The Karzai Problem

Doubts about the political legitimacy of Afghan President Hamid Karzai abound as the Obama administration is debating whether to send as many as 40,000 more American troops to Afghanistan.  Mr. Karzai claims he won the presidential election in August, but the outcome was marred by what Kai Eide, the top UN representative in Afghanistan, described as “massive fraud.”

The Electoral Complaints Commission, which was formed by the UN in accordance with the Afghan Electoral Law, is investigating reported irregularities.  But yesterday, Mustafa Barakzai, one of only two Afghans on the committee, resigned because he felt excluded from deliberations and thought that foreigners had an undue influence on the process, according to local news reports.  Grant Kippen, the head of the commission, said that such claims were invalid, but Mr. Barakzai’s resignation could ironically bring into question the legitimacy of the committee responsible for assessing the legitimacy of the election results.

Peter Galbraith, Mr. Eide’s former deputy, believes that the commission will probably declare that Mr. Karzai did not receive enough votes to avoid a runoff with his closest opponent, Abdullah Abdullah.  It is unclear if Mr. Karzai or the Independent Election Commission, which Mr. Galbraith referred to as a “pro-Karzai” organization, would accept such a conclusion and agree to participate in a second round of voting.  (More information about the Afghan electoral dispute can be found at http://www.cnn.com/2009/WORLD/asiapcf/10/12/afghanistan.election.resign/index.html)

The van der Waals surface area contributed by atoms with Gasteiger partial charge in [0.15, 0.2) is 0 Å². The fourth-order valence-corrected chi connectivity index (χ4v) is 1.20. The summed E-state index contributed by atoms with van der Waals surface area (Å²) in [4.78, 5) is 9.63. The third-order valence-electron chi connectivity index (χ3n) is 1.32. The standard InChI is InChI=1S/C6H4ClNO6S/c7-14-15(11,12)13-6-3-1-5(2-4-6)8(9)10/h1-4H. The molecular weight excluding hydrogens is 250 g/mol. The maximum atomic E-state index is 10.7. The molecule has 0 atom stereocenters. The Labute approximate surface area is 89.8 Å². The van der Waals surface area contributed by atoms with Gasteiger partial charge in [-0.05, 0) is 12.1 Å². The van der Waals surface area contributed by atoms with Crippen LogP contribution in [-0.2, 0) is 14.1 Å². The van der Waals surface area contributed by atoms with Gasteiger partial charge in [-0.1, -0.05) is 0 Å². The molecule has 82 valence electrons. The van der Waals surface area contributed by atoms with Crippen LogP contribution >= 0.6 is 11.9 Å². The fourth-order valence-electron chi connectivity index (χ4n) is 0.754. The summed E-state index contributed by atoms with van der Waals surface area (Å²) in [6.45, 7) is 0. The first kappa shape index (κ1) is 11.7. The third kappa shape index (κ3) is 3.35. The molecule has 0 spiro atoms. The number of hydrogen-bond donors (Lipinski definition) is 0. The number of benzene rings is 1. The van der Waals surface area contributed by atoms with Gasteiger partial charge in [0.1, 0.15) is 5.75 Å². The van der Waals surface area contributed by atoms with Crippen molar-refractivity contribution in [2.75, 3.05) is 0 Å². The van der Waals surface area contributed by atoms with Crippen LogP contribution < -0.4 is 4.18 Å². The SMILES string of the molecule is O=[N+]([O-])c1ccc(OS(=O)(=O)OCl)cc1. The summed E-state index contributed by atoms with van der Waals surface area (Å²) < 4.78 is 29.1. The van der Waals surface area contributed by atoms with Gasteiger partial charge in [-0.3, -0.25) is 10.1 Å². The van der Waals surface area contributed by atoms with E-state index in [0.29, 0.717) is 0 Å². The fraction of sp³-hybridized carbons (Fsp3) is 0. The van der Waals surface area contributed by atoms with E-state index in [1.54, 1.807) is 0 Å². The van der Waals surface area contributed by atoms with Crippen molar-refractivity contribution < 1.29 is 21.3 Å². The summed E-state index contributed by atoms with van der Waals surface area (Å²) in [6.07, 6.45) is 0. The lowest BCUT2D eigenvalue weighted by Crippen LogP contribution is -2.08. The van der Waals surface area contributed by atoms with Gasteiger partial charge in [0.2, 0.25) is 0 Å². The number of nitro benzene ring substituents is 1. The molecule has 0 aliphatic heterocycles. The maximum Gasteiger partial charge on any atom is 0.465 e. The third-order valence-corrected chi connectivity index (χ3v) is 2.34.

In addition to allegations of election fraud, the inability of Mr. Karzai’s administration to provide security and basic services to Afghans, as well as rampant official corruption, have made it difficult for the government to maintain popular support.  Mr. Karzai is mockingly referred to as the “mayor of Kabul” because his authority is weak outside of the capital.  This lack of confidence in the Karzai regime complicates coalition efforts to neutralize the Taliban.  Winning the “hearts and minds” of civilians is a critical component of classical counterinsurgency doctrine, which Gen. Stanley McChrystal is trying to implement in Afghanistan.  Deploying more American troops there will not be sufficient to defeat the insurgency if the US does not have a legitimate political partner to work with in the war-torn country.

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